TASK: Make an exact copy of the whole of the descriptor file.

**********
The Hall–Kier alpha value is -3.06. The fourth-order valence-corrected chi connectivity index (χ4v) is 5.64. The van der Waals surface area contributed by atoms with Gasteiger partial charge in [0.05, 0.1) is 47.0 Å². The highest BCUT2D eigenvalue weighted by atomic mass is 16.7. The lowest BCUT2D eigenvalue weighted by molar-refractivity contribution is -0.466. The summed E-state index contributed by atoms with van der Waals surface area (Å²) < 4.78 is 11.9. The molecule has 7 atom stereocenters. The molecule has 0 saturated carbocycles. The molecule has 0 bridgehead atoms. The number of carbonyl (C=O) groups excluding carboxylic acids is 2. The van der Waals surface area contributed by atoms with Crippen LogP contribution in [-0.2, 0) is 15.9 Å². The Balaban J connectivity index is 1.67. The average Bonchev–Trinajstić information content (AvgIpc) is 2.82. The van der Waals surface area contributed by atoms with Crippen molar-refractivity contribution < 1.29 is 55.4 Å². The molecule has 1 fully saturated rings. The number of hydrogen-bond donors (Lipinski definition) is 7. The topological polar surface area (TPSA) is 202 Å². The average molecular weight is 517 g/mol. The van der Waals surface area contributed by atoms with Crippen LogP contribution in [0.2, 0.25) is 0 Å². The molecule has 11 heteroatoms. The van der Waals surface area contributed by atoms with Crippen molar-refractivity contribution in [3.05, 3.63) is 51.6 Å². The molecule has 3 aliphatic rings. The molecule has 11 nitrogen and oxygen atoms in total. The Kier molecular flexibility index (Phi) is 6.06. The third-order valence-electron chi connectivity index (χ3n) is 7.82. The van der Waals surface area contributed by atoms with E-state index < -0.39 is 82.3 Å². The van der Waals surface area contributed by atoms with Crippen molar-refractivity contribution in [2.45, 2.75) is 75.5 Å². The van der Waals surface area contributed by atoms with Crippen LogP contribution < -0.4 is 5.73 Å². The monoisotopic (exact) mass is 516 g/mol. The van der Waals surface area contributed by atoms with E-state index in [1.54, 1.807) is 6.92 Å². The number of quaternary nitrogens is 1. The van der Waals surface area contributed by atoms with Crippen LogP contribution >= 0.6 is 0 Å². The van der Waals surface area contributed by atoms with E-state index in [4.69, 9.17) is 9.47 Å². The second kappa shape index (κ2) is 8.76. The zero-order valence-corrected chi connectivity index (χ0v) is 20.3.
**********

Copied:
The Hall–Kier alpha value is -3.06. The fourth-order valence-corrected chi connectivity index (χ4v) is 5.64. The van der Waals surface area contributed by atoms with Gasteiger partial charge in [0.05, 0.1) is 47.0 Å². The highest BCUT2D eigenvalue weighted by atomic mass is 16.7. The lowest BCUT2D eigenvalue weighted by molar-refractivity contribution is -0.466. The summed E-state index contributed by atoms with van der Waals surface area (Å²) < 4.78 is 11.9. The molecule has 7 atom stereocenters. The molecule has 0 saturated carbocycles. The molecule has 0 bridgehead atoms. The number of carbonyl (C=O) groups excluding carboxylic acids is 2. The van der Waals surface area contributed by atoms with Crippen LogP contribution in [-0.2, 0) is 15.9 Å². The Balaban J connectivity index is 1.67. The average Bonchev–Trinajstić information content (AvgIpc) is 2.82. The van der Waals surface area contributed by atoms with Crippen molar-refractivity contribution < 1.29 is 55.4 Å². The molecule has 1 fully saturated rings. The number of hydrogen-bond donors (Lipinski definition) is 7. The topological polar surface area (TPSA) is 202 Å². The average molecular weight is 517 g/mol. The van der Waals surface area contributed by atoms with Crippen LogP contribution in [0.2, 0.25) is 0 Å². The molecule has 11 heteroatoms. The van der Waals surface area contributed by atoms with Crippen molar-refractivity contribution in [3.05, 3.63) is 51.6 Å². The molecule has 3 aliphatic rings. The molecule has 11 nitrogen and oxygen atoms in total. The Kier molecular flexibility index (Phi) is 6.06. The third-order valence-electron chi connectivity index (χ3n) is 7.82. The van der Waals surface area contributed by atoms with E-state index < -0.39 is 82.3 Å². The van der Waals surface area contributed by atoms with Crippen molar-refractivity contribution in [2.45, 2.75) is 75.5 Å². The van der Waals surface area contributed by atoms with Crippen LogP contribution < -0.4 is 5.73 Å². The monoisotopic (exact) mass is 516 g/mol. The van der Waals surface area contributed by atoms with E-state index in [1.54, 1.807) is 6.92 Å². The number of quaternary nitrogens is 1. The van der Waals surface area contributed by atoms with Crippen LogP contribution >= 0.6 is 0 Å². The van der Waals surface area contributed by atoms with E-state index in [4.69, 9.17) is 9.47 Å². The second kappa shape index (κ2) is 8.76. The zero-order valence-corrected chi connectivity index (χ0v) is 20.3.